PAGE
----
At ISTE 2012, I sat in a session called “iPad Apps for Struggling Readers and Special Needs Students.”
Of course, the buzz at the conference is the use of iPads in the classroom and how it can enhance student learning.
What made this particular session a little more meaningful for me were the presenters work with Special Needs students. The extreme was how technology and especially the iPad has helped them work with students with no motor skills and are way below in the math and reading comprehension levels for state testing purposes.
What the presenters talked about that motivated me was their work with a 4th grade dyslexic child, who was just extremely frustrated with school work because of her disability. The frustration mirrored my son’s own challenges.
There were various Apps they shared for consideration that were free (and costly) that they have used with the student to help ease her frustration at home and modified her learning while working with her teachers.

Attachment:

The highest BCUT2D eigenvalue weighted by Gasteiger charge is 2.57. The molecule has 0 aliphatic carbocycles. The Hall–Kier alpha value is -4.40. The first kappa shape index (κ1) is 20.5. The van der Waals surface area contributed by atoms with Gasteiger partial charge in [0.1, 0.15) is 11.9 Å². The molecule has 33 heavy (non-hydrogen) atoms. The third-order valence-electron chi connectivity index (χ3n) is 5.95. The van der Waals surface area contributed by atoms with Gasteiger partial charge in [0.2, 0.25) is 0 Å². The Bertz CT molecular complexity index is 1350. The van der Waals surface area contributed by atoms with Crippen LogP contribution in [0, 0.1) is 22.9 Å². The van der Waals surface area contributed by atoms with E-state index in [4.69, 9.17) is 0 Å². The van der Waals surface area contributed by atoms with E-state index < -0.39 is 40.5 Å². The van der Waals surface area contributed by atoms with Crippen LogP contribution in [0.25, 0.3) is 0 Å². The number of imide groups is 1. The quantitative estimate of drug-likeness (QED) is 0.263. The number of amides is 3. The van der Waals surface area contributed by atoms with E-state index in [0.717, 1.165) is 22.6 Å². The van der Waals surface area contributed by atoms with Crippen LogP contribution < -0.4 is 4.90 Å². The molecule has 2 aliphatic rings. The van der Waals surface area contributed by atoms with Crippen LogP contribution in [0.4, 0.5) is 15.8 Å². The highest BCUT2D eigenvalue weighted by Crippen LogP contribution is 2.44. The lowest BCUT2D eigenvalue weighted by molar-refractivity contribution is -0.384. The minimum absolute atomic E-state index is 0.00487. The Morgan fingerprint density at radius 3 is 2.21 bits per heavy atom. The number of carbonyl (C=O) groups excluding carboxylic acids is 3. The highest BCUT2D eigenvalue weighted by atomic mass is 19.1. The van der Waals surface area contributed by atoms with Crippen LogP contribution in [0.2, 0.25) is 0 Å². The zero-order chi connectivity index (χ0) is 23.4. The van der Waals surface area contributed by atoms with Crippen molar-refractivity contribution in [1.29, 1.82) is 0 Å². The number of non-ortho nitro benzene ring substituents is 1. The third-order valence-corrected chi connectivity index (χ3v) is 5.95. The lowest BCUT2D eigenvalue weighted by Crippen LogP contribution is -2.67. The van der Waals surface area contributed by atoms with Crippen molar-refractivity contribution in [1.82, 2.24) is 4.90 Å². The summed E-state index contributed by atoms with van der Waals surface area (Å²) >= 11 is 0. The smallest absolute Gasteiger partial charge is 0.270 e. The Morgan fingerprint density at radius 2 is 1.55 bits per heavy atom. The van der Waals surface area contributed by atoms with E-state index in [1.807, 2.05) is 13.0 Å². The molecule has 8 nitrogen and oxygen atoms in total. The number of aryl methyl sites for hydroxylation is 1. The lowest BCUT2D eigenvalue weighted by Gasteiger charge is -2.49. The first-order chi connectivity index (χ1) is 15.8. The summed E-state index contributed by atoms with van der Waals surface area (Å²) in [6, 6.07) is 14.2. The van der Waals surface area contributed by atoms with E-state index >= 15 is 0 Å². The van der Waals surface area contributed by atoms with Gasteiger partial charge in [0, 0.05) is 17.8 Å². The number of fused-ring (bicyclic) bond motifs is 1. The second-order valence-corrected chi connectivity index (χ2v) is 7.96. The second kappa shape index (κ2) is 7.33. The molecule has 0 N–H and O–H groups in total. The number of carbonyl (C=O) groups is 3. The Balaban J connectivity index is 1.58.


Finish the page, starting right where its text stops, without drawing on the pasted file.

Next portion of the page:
What impressed me most were the accommodations ~ all parties involved with the student’s care agreed to the use of Apps for homework and how the lessons and/or homework was submitted or completed.
The presenters did emphasize that when choosing Apps for student use, consider the following:
- What are the child’s prevalent needs?
- Consider how much you get for the $$.
- Research about the App (from websites, other blogs, feedback reviews).
- Then go to the iTunes Store to purchase.